As told to

Adam Woodward

Illustration

Sophie Mo

S Craig Zahler: ‘Shooting graphic violence is like setting up a magic trick’

The director of Bone Tomahawk and Brawl in Cell Block 99 on his distinct approach to genre filmmaking.

The cinema of S Craig Zahler exists somewhere between the arthouse and the grindhouse. His films are invariably bold, entertaining and incredibly violent – fun genre exercises designed to satisfy the midnight movie set while carefully eschewing many of the tropes and clichés that are common among ‘cult’ movies. Zahler has followed up his 2015 cannibal western Bone Tomahawk with the similarly riotous Brawl in Cell Block 99, which sees Vince Vaughn snaps limbs and smash skulls as an incarcerated man on the edge. Here, the director discusses his creative process and offers some advice on shooting movie violence.

“Graphic violence is all about knowing how much to show. I come from a place of trying to push my own buttons. When I’m writing a moment of physical violence, if it’s supposed to be something really horrific, I’m going to need to keep coming up with ideas until I think it’s gone far enough. If it’s supposed to be a character who has been pent up for horrible sequence after horrible sequence and finally they’re letting stuff out, then it really needs to be a lot more than what would come out of a normal person.

“A lot of that is just down to my writing process. Every moment of graphic violence that you see in Bone Tomahawk and Brawl in Cell Block 99, they’re all in the script, and so they’re imagined at that point. In some cases with the more extreme sequences, there have been times where I’ve written something and been uncomfortable with it, where I’ve wondered whether I’ve maybe gone too far. That’s a fine line sometimes, and it’s hard to always know when to pull back and when to push it further. Because you can have a movie where someone’s swinging an axe and heads are falling off left and right and it can be a case of diminishing returns.

Read our review of Brawl in Cell Block 99

“My first real interest in movie making came when I was 12. I was fascinated by movie make-up, especially horror make-up and effects, I had a subscription to Fangoria at the time. That massively influenced the kinds of films I ended up making. In Bone Tomahawk where you have guys getting shot with arrows, I didn’t want any CG in there, so we ended up taking arrows and sending them on trick lines; there are dudes standing off-set throwing arrows at the actors. With that film or in the case of Brawl in Cell Block 99, where a lot of bad things happen to various people’s limbs, I approach shooting graphic violence like setting up a magic trick.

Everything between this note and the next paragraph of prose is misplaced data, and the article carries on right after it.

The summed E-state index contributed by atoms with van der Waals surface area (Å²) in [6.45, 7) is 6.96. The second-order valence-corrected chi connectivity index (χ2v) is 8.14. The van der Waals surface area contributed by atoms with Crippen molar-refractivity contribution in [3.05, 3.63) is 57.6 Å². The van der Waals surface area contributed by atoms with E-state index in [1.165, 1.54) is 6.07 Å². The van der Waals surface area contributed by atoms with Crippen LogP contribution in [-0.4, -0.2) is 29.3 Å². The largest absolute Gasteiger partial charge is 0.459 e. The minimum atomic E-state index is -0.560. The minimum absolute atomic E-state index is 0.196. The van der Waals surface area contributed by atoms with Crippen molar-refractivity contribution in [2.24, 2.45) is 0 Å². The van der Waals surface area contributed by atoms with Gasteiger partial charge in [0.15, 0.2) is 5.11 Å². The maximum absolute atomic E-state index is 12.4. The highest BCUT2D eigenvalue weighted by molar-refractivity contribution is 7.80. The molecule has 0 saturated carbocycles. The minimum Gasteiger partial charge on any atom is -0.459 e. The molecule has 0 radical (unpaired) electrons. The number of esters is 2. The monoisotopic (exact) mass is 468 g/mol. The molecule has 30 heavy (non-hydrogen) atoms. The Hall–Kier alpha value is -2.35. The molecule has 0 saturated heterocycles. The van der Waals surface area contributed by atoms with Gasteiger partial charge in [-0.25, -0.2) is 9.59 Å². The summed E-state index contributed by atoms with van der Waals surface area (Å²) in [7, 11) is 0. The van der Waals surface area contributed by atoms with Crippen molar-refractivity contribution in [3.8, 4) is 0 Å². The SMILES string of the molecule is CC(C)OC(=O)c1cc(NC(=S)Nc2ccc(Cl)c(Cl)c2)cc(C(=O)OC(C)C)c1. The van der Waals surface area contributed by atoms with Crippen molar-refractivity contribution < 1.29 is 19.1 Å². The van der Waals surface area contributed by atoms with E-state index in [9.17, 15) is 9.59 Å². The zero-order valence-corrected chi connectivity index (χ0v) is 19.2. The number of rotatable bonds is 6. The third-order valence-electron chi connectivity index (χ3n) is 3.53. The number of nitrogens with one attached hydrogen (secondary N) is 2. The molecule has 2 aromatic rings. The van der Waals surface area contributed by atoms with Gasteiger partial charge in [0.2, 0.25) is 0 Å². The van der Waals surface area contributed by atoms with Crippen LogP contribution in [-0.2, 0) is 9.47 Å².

“When I’m figuring out how I’m going to film break somebody’s limb, I know first off that I always want to show the actor’s face, which is something that most filmmakers don’t do. I think one of the reasons why the violence in my films leaps off the screen in the way it does is because I’m not giving it you in a comfortable way. There aren’t a lot of edits, there’s almost never a cut on the actual moment of graphic violence itself, and there’s very little music or other dressing to the scene.

“Things like music and using close-ups make things seem more cinematic, so what I’m doing by stripping away that stuff is I’m making the violence feel more real. I shoot violence in a really unvarnished way, without all this cinematic frosting, and there’s no CG so there isn’t that slight off, digital feel. It makes the impact sharper, because it’s not how audiences are used to seeing movie violence.

“When I list my influences I’ll talk about Wong Kar-wai and John Cassavetes and Sidney Lumet as much as I’m gonna talk about Don Siegel, Sam Peckinpah and Sergio Leone. What’s interesting to me is that, when I go to one of the many rep cinemas in New York – which is one of the reasons I chose to live in this city – almost everything that’s revived is genre. I just saw two Edward G Robinson gangster movies, and it’s westerns and it’s horror movies and it’s crime movies. My favourite movies of all time – 2001, Deliverance, The Sweet Smell of Success, Taxi Driver – are genre pictures, and I think there’s something about the genre cinema that make it endure.”

Brawl in Cell Block 99 is released 20 October. Read the LWLies Recommends review.

Tags: S Craig Zahler

Read More

Brawl in Cell Block 99

By Ed Gibbs

Vince Vaughn plays against type to spectacular effect in an intense prison drama that’s not for the faint-hearted.

review LWLies Recommends

The Texas Chainsaw Massacre and the sound of violence

By Stephen Puddicombe

It may not be the most iconic piece of film music, but Tobe Hooper’s organic, visceral soundtrack is uniquely unsettling.

Bone Tomahawk

By Craig Williams

Sheriff Kurt Russell gets more than he bargained for in this horror-western hybrid from S Craig Zahler.

review

What are you looking for?

Little White Lies Logo

About Little White Lies

Little White Lies was established in 2005 as a bi-monthly print magazine committed to championing great movies and the talented people who make them. Combining cutting-edge design, illustration and journalism, LWLies has been described as being “at the vanguard of the independent publishing movement.” Our reviews feature a unique tripartite ranking system that captures the different aspects of the movie-going experience. We believe in Truth & Movies.

Editorial

Design